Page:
Advertise with The Big Takeover
The Big Takeover Issue #86
MORE Recordings >>
Subscribe to The Big Takeover


Shop our Big Takeover store for back issues, t-shirts & CDs

Follow The Big Takeover

The Rolling Stones, “Voodoo Lounge Uncut,” (Eagle Vision/Universal)

16 November 2018

This 1994 concert from Miami’s Joe Robbie Stadium was originally filmed as a pay-per-view special and subsequently released as Voodoo Lounge Live in 1995. The original VHS release featured 17 songs. In 2018, the full concert of 27 songs is finally available on vinyl, CD and video formats.

The original Voodoo Lounge Live included fresh cuts from 1994’s Voodoo Lounge album including Keith Richards’ self-effacing “The Worst” and single “You Got Me Rocking,” the latter of which survives in contemporary Stones set lists. Surprising omissions from the Voodoo Lounge album were “Sparks Will Fly” and “I Go Wild,” which now regain their places in the set. Surprisingly, this show omitted 1994 radio and MTV single “Love is Strong.”

The restored set list returns a pile of highlights to the film. Despite the absence of Sticky Fingers’ not-so-secret weapons Mick Taylor on guitar and Ian Stewart on piano, live versions of honky-tonk rocker “Dead Flowers” have often been more satisfying and invigorated than the otherwise beloved studio version. Here, the Stones perform the song as an acoustic rocker from a small stage amid the stadium crowd. Ronnie Wood deploys some his old Faces licks during a sharp solo and Chuck Leavell fills the song with twinkling piano fills, while Mick Jagger digs into his baritone range for an amiable country croon about relationships gone bad and heroin addiction.

The band delivers the recriminatory “Heartbreaker (Doo Doo Doo Doo Doo)” from the main stage, with Richards’ riffs sparring against Charlie Watts tight rhythm. The arrangement is punctuated by soulful horns led by late saxophonist Bobby Keys.

“We’re going into some real ancient history,” says Jagger while prowling the stage ahead of the rollicking “It’s All Over Now.” “Ronnie’s done this with two bands, I think.”

The Voodoo Lounge tour was notable as the Stones’ first without original bassist Bill Wyman. Chicago native and Miles Davis veteran Darryl Jones lays a deep groove and solid foundation beneath songs like Some Girls singalong “Miss You” and bluesy “Beast of Burden,” wherein Richards casually peels off the perfect, soulful solo.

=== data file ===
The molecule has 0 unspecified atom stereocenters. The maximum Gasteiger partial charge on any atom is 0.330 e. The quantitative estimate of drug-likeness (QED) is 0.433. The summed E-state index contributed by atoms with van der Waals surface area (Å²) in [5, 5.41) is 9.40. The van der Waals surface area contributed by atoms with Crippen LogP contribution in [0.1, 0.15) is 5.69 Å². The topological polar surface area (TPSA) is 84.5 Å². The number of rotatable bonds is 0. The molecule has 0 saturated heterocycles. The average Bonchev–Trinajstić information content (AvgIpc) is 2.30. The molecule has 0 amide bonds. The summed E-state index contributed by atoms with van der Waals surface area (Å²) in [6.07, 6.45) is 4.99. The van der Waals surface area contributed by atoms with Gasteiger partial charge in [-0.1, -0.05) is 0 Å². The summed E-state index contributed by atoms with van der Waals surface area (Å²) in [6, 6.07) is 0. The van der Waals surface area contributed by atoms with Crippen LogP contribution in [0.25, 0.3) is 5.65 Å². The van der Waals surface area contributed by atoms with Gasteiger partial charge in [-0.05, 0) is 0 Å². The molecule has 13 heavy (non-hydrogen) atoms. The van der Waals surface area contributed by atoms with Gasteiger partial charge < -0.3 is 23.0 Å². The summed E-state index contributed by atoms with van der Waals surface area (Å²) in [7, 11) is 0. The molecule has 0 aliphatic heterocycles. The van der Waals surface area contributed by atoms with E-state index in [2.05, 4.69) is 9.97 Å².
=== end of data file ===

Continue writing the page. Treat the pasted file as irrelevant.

“Yes, it’s a glamorous life,” quips Jagger as he mops the sweat-soaked stage with a towel before inviting his first guest. Fresh from her initial Tuesday Night Music Club success, Sheryl Crow duets with Jagger on the lusty stomper “Live With Me” before Keys uncorks a hot solo. Other guests include Robert Cray, who joins the band for Robert Johnson’s “Stop Breakin’ Down Blues.” The outsized presence of Bo Diddley follows with a blister-hot version of “Who Do You Love?” that takes flight once a poker-faced Richards finds the right key for the song.

“I thought we’d try something we’d never done before, but then …” teases Jagger before Richards lashes into the indelible riff of “(I Can’t Get No) Satisfaction.” Five bonus tracks on DVD and Blu-ray expand the set to include Voodoo Lounge single “Out of Tears,” the gleefully disoriented “Shattered,” Richards’ set piece “Happy,” “All Down the Line,” and a cover of the Temptations’ “I Can’t Get Next to You” rendered in the slow-burn style of Al Green’s 1970 version. All in, the film collects just shy of three hours of Stones performances from nearly 25 years ago.

The ten songs restored to the set list of Voodoo Lounge Uncut are:

“Rocks Off” – Exile on Main St.
“Sparks Will Fly” – Voodoo Lounge
“Live With Me” – Let it Bleed
“Beast of Burden” – Some Girls
“Dead Flowers” – Sticky Fingers
“Doo Doo Doo Doo Doo (Heartbreaker)” – Goats Head Soup
“I Go Wild” – Voodoo Lounge
“Before They Make Me Run” – Some Girls
“Monkey Man” – Let it Bleed
“Street Fighting Man” – Beggars Banquet

DVD and Blu-ray bonus cuts:

“Out of Tears” – Voodoo Lounge
“Shattered” – Some Girls
“Happy” – Exile on Main St.
“All Down the Line” – Exile on Main St.
“I Can’t Get Next to You”